As for sbrk(), my guess is that scripts would run in pre-defined amounts of memory, and for mmap(), I’d guess that with the amounts of data we’re using, copying them would be faster than running every data access from the script through a soft-MMU.

I’m curious for a more comprehensive introduction (Tuesday will be hard due to the conflict with the IETF time zone), nonetheless.

IIUC we want to map all interesting RIOT APIs. The name syscalls is maybe too close to Linux/Posix syscalls. It already makes us think of sbrk()/read()/write().

As a specific example, I’d like to be able to send a gcoap request via these syscalls, among other things.

Maybe I went a bit overboard with the Stackbuffer design.

But than a question remains:

How to translate types from VM to Native (endianess of integers, alignment) without having a specific implementation for each VM?

(BPF is a 64Bit machine, WASM is a 32Bit Machine, lua has numbers (float or int who knows (depends on version and/or compiler parameters) …)

I thought of Stackbuffer as a common representation (But we can choose anyone (Protobuffer and CBOR seemed like good candidates (until i thought of the specifics of system call (they are still on the same machine (memory access is possible) and transferred bytes are a minor issue (we just share some memory,and network byteorder is most likely not native byteorder).

Maybe we should just go the BPF way but everything is 64Bit int and you need to know the meaning.

All of those VMs have a C side. There’ll already be code to translate from VM format to host format and the other way. There might be VM specific translators for uintX, strings and ptrs to opaque structs, is that an issue?

Other projects I know of which could use such “syscalls” would aim to pilot some RIOT LoRa networking primitives, from the VM.

There are two places to achieve that:

  • either in our system - makes every Systemcall specific to each VM (the situation why we are talking)
  • inside the VM - this would make each program running inside the VM specific to the architecture the vm is running on - seems like opposite of what VM should do.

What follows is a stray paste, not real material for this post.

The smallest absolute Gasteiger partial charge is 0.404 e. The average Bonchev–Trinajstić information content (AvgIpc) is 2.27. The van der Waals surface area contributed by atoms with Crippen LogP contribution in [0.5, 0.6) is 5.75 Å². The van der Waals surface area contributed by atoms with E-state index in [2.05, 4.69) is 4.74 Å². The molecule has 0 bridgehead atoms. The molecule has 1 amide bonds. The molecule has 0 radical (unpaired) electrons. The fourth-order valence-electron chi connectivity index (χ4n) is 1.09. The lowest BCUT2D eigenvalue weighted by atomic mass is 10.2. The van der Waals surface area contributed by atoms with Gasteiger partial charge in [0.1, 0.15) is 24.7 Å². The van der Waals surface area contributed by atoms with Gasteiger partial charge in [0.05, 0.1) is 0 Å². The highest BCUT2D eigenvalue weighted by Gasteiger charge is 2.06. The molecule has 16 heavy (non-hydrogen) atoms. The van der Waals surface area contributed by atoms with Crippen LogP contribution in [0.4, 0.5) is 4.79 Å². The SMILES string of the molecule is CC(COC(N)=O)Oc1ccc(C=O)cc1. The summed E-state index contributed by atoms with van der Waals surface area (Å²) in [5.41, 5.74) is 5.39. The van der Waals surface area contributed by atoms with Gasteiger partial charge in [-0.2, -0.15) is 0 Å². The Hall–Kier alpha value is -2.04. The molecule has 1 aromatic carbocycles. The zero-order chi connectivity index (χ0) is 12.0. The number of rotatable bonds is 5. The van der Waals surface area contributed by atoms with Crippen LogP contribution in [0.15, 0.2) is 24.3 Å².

the third method is to have a common language of what ints, ptrs and strings are - this is typical with RPC they use some common data architecture. (protobuf defines a buffer and what data should be there, compiles some fancy translation functions for sender an reciever, cbor put some heading in front of every thing telling the reader what is the data it will find after that)

In essence such a reusable universal systemcall is an RPC with R being the same machine.

There are two places to achieve that:

Having a third language that is RPC style requires translation on both ends.

I think the way to go is to define our syscalls in a sufficiently abstract way, annotating which “fields” are pointers-in-VM-space, integers or whatever other data types there are. Then there can be a single implementation on our C side, and the VM can then do as works best for the VM. For example, embedVM would issue the generic systemcall instruction, and the VM’s syscall interface would pop a value from the stack to see which syscall we want, and then proceed accordingly.

To flesh out an example, I’ll assume that types we have are integers, memory slices (so that the VM can do proper checking but pass the regions on to the OS) and some handle-ish things. For the handle-ish things I’ll assume that they would be handled by the generic syscalls, but slices would be handled by the VMs (because they know how the VM’s pointers work, translate to addresses, and know the memory layout).

A “receive CoAP response” could then be defined on the OS side like this:

syscall “coap_await_response”. Arguments: request (handle), timeout_ms (uint32), data (u8 array). Result: bool

The implementation on RIOT would look like this:

struct handle {
    uint8_t vm_number;
    uint8_t handle;
}
struct thing_behind_handle {
    enum handled_type handled_type;
    union data {
        coap_memo_t coap_memo;
        ...
    };
}
bool syscall_coap_await_response(struct handle request, uint32_t timeout_ms, data_len: usize, data_ptr: *[u8]) {
    struct thing_behind_handle *handled = &things_behind_handle[handle.vm_number][handle.handle];
    if (handled->handled_type != HANDLED_TYPE_COAP_MEMO) {
        return false;
    }
    /* not looking up how that actually works in gcoap */
    int err = coap_wait_for_response(&handled->data.coap_memo, timeout_ms, data_ptr, data_len);
    return err == 0;
}

And then the VM’s syscall adapter (note that the concrete VM is 16-bit) would generate code about like this:

uint16_t syscall = vm_pop();
switch syscall {
     ...
     case SYSCALL_COAP_AWAIT_RESPONSE:
        uint16_t data_len = vm_pop();